Warm days in Lome
Trip Start Sep 06, 2012
14Trip End Oct 09, 2012
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Where I stayed
Thursday and Friday were spent on office work: sermon preparation, festival planning, weekly newsletter preparation and the like. On each day church members came by to ask for advice or to ask questions about the Bible or Christian living. One positive side to my being "stuck" in Lomé is having more time individually with the church members here. My trips are usually so full, with so much ground to cover in a limited time, that I can’t always spend time with brethren individually unless there’s an issue requiring urgent attention. This week, I’ve had the time to just sit and chat, and get to know several people better personally, which has been helpful and enjoyable.
Both days for lunch I went to an Indian restaurant not far from my hotel. It’s located in the Krimas Hotel located on the main ocean front boulevard that is also the road running to Ghana and to Benin. The hotel is Indian run, and there were Indian patrons and staff around both days. The curries tasted authentic and they were reasonably priced. As would be expected, the hotel, which caters to Indian expats, is run in English rather than French. The signs are in English, the menu; the staff also speaks first in English.
This morning, Pierre and family came to pick me up at 09:00 for the 10:00 service. It took twenty minutes to reach the home where we meet here, and by 09:30 everyone was seated expectantly waiting for the service to begin. Pierre said it was planned for 10:00 but everyone who was coming was present and could we start early. I agreed. I’ve seen many church services start late; I think this is the first time I’ve seen one start half an hour early!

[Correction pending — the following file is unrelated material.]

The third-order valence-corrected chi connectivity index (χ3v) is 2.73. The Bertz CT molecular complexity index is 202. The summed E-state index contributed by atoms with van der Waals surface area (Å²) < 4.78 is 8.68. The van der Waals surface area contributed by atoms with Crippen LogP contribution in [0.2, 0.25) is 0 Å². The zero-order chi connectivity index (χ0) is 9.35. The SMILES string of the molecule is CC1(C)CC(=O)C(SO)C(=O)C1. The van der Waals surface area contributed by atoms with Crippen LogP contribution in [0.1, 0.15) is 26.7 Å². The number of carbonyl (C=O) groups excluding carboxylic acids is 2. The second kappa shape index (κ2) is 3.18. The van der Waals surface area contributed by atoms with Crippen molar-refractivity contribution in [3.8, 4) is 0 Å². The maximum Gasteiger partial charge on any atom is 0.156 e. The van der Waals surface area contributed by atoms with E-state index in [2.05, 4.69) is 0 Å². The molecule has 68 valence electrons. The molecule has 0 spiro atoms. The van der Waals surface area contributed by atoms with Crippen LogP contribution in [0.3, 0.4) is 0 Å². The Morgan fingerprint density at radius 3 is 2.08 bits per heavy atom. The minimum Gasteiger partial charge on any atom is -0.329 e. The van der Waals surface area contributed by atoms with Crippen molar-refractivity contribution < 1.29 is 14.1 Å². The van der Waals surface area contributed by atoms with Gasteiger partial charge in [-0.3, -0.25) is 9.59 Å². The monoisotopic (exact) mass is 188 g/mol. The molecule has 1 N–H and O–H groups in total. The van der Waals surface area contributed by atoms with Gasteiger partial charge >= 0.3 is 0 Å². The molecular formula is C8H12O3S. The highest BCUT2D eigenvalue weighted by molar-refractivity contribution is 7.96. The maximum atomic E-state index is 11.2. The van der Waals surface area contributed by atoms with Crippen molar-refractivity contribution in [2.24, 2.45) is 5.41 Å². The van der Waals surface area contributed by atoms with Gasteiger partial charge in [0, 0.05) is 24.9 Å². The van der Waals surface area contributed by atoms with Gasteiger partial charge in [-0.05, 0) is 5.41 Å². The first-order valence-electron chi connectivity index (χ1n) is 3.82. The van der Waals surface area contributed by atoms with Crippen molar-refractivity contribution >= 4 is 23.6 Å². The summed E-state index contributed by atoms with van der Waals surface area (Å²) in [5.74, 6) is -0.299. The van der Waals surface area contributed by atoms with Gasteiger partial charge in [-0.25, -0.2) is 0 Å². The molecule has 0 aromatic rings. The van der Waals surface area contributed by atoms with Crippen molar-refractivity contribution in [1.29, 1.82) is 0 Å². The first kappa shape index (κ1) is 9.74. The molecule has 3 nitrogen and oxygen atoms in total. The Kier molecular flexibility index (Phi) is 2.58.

After hymns and a prayer I passed along greetings and gave a news update of our work, and then after another hymn gave a sermon on the importance of believing God, and His word, as the central point of Christianity. After the service we took a short break to stretch and chat a little and then we reconvened for a Q&A Bible Study. Some questions were asked by adults and quite a few by children as well, which were interesting.
Here’s a sample of the adult questions:
- What should the think about Rahab’s lie in Joshua 2:1-6? (i.e. Is it ok to lie to save someone’s life?)
- How many years did the Israelites actually spend in Egypt (Genesis 15:13; Exodus 12:40)?
- How many people went with Jacob to Egypt (Genesis 46:26; Exodus 1:15)?
- Why does the Bible say not to seethe a kid in his mother’s milk (Exodus 34:26)?
- Why were the children of Saul killed because of the wickedness of their father (2 Samuel 21:8-9)? (That doesn’t seem fair.)
- Why did David tell Solomon to kill Joab and Shimei (1 Kings 2:5-9) after his death? Was it bitterness, a lack of forgiveness, vengeance? He said he wouldn’t kill them.
- If you make an agreement based on someone else’s lie, do you still have to keep your word (Joshua 9:3-24)?